Started drafting on our new slimmed-down, one-hour TV pilot for Scriptapalooza. My writing partner is doing the teaser and acts one and two, and I'm doing acts three and four. Beginning to draft, for me, is always the hardest part. Researching, writing the treatment, working out the structure, doing the beat outline, editing, revising, polishing - those are the writing parts I like. Drafting? HARD. (I'm sure this is no different for anyone else.) Like, what are my ins and outs for each scene? Do I have the right setting? Am I finding the most expedient way to move the plot forward, advance character, convey any necessary exposition without making it seem like exposition - all at the same time? Is my dialogue in character? How's the pacing? Are these scenes in the right order? Ugh. Sometimes I just feel like I have the movie/episode all up in my head already, and if I could just download it... Now, I know that the actual process of writing means I discover things that I never would have thought of otherwise, and once I get into it it feels great and I like it. Like, drafting after page ten usually goes well. But those first few days, those are the ones that are rough, that I tend to put off. Which is why it's great we have a deadline, because I can't procrastinate at all.
Still, this is one of the reasons why I draft longhand and leave my house to do so. No frakking around on the computer, no spider solitaire, no organizing my files. No "I'll just watch this episode of TV...as research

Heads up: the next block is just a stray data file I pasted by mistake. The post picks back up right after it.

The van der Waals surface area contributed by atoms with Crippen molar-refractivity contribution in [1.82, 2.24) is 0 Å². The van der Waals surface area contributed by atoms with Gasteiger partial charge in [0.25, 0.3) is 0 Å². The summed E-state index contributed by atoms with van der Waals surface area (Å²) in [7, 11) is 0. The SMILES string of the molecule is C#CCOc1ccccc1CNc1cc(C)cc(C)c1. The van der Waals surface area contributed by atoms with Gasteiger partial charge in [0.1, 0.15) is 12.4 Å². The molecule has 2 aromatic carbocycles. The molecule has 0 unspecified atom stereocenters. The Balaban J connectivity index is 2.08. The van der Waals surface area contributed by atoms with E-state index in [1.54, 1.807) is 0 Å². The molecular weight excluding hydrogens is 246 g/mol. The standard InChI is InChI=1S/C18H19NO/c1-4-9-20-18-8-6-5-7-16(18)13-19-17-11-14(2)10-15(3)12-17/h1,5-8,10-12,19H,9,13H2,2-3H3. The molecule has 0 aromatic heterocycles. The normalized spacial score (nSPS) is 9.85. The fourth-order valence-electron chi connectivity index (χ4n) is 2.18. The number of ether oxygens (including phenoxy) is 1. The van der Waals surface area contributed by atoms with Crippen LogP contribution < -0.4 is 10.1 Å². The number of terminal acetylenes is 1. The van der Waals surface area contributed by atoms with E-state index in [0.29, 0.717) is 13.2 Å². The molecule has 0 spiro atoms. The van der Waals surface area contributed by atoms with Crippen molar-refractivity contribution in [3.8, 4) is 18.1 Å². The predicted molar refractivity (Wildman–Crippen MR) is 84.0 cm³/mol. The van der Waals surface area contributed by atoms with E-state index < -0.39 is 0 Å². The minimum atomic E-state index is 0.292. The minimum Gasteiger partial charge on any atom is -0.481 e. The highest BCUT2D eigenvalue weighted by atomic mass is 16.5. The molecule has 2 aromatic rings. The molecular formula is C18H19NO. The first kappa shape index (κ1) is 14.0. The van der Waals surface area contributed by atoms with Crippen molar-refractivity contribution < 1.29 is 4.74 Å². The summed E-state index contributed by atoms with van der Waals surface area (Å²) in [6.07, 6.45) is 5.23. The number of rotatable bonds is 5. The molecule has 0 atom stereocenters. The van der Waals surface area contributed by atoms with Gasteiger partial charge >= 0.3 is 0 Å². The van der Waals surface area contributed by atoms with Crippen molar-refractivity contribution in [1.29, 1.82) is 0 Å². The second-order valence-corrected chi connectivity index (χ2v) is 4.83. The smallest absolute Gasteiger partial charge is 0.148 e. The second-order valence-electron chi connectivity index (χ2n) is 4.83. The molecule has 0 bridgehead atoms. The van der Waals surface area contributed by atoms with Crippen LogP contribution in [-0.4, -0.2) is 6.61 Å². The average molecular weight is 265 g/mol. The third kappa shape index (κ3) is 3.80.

." Just get out of the house and write.
So, last night I'm at the library, and back at the A/V counter they have a trivia question up each day. If you know the answer, you get, like, a Starburst or something. It's fun. I was waiting in line, and while the employee was unlocking the DVD cases, the woman in front of me turned and asked if I knew the answer to the question - "Who founded the Sundance Film Festival in 1978?" I told her the answer - Robert Redford. She asked, "Why is Sundance important?" So I started to answer - "It was one of the first ways for independent filmmakers to have an opportunity to present their work and potentially find a larger audience--"
And then the A/V employee, a young man probably around my age, turned around and talked right over me. "Sundance was one of the first festivals that exhibited independent films. Studios could buy them and distribute them, and that wouldn't have been possible before." And the woman in front of me nodded, smiled at him, took her movies, and left.
I mutely gave the man my DVDs and card, waited for him to unlock them and check them out, and walked away. I didn't make any small talk like I usually do, and I certainly didn't answer the question. And as much as I would have liked to say something, I knew there was no point. Sure, you could probably say he didn't even realize he had done it, and that calling someone on that is the only way they'll learn, but I did not have the patience for it right then. But if I had decided to say something? Here's what I would have said:
"Buddy, I studied film at USC. My professors included Leonard Maltin, Tom Holman, Todd Boyd, and Drew Casper. I actually worked on a documentary short that played independent festivals. DO NOT MANSPLAIN SUNDANCE TO ME."
(Now, if you're saying to yourself, "Jeez, Shannon sounds a little full of herself there," don't. I'm working as a substitute teacher. I'm $45,000 in debt and had to move back in with my parents. I drive a 1994 Plymouth Voyager, for Christ's sake. But goddamnit, I know about movies.)
(I kind of feel like Sigourney Weaver in Galaxy Quest, when Tim Allen yells at her to stop repeating everything the computer says. "I have one job on this ship, and it's stupid, but I'm gonna do it!")